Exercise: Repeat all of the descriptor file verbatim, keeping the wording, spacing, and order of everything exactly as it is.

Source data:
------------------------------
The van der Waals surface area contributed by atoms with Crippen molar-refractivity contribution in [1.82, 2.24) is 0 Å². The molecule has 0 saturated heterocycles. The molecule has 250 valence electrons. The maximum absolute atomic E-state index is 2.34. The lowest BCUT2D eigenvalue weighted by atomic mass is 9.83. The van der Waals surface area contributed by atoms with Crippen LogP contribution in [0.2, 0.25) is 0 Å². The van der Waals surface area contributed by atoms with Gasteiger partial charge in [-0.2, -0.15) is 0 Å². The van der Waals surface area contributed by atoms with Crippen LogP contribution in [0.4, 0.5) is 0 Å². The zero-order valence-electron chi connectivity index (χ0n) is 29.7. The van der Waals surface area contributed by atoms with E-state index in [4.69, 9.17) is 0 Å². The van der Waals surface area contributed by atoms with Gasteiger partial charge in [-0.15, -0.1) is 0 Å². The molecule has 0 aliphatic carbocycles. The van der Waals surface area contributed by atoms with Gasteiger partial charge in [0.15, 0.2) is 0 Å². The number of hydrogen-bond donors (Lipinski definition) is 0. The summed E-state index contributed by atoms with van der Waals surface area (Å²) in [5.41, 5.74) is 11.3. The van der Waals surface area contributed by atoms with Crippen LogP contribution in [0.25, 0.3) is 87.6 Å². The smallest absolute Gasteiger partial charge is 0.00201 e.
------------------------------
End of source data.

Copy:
The van der Waals surface area contributed by atoms with Crippen molar-refractivity contribution in [1.82, 2.24) is 0 Å². The molecule has 0 saturated heterocycles. The molecule has 250 valence electrons. The maximum absolute atomic E-state index is 2.34. The lowest BCUT2D eigenvalue weighted by atomic mass is 9.83. The van der Waals surface area contributed by atoms with Crippen LogP contribution in [0.2, 0.25) is 0 Å². The van der Waals surface area contributed by atoms with Gasteiger partial charge in [-0.2, -0.15) is 0 Å². The van der Waals surface area contributed by atoms with Crippen LogP contribution in [0.4, 0.5) is 0 Å². The zero-order valence-electron chi connectivity index (χ0n) is 29.7. The van der Waals surface area contributed by atoms with E-state index in [4.69, 9.17) is 0 Å². The van der Waals surface area contributed by atoms with Gasteiger partial charge in [-0.15, -0.1) is 0 Å². The molecule has 0 aliphatic carbocycles. The van der Waals surface area contributed by atoms with Gasteiger partial charge in [0.15, 0.2) is 0 Å². The number of hydrogen-bond donors (Lipinski definition) is 0. The summed E-state index contributed by atoms with van der Waals surface area (Å²) in [5.41, 5.74) is 11.3. The van der Waals surface area contributed by atoms with Crippen LogP contribution in [0.25, 0.3) is 87.6 Å². The smallest absolute Gasteiger partial charge is 0.00201 e.